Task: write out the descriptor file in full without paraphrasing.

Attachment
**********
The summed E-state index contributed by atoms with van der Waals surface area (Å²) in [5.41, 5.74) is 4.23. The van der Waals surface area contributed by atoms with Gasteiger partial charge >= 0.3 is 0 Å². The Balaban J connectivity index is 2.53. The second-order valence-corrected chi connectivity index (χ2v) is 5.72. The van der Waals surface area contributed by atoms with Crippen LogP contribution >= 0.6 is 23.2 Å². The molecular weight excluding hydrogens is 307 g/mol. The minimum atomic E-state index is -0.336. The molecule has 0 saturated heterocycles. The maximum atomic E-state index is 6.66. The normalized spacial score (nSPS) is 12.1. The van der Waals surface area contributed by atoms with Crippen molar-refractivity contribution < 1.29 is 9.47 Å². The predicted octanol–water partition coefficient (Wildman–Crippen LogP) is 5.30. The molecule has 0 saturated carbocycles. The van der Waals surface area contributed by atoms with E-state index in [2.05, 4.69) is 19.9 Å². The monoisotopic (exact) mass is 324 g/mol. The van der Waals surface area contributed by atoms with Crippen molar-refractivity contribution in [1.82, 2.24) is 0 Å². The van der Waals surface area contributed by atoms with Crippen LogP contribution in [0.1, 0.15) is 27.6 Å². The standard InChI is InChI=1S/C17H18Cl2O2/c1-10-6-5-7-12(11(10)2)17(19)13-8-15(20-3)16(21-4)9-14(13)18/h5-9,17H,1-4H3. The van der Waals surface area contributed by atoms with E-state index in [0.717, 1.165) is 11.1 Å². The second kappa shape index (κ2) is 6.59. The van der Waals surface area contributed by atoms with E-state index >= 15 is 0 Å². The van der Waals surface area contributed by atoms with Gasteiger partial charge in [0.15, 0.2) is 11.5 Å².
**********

The summed E-state index contributed by atoms with van der Waals surface area (Å²) in [5.41, 5.74) is 4.23. The van der Waals surface area contributed by atoms with Gasteiger partial charge >= 0.3 is 0 Å². The Balaban J connectivity index is 2.53. The second-order valence-corrected chi connectivity index (χ2v) is 5.72. The van der Waals surface area contributed by atoms with Crippen LogP contribution >= 0.6 is 23.2 Å². The molecular weight excluding hydrogens is 307 g/mol. The minimum atomic E-state index is -0.336. The molecule has 0 saturated heterocycles. The maximum atomic E-state index is 6.66. The normalized spacial score (nSPS) is 12.1. The van der Waals surface area contributed by atoms with Crippen molar-refractivity contribution < 1.29 is 9.47 Å². The predicted octanol–water partition coefficient (Wildman–Crippen LogP) is 5.30. The molecule has 0 saturated carbocycles. The van der Waals surface area contributed by atoms with E-state index in [2.05, 4.69) is 19.9 Å². The monoisotopic (exact) mass is 324 g/mol. The van der Waals surface area contributed by atoms with Crippen molar-refractivity contribution in [1.82, 2.24) is 0 Å². The van der Waals surface area contributed by atoms with Crippen LogP contribution in [0.1, 0.15) is 27.6 Å². The standard InChI is InChI=1S/C17H18Cl2O2/c1-10-6-5-7-12(11(10)2)17(19)13-8-15(20-3)16(21-4)9-14(13)18/h5-9,17H,1-4H3. The van der Waals surface area contributed by atoms with E-state index in [0.717, 1.165) is 11.1 Å². The second kappa shape index (κ2) is 6.59. The van der Waals surface area contributed by atoms with E-state index >= 15 is 0 Å². The van der Waals surface area contributed by atoms with Gasteiger partial charge in [0.15, 0.2) is 11.5 Å².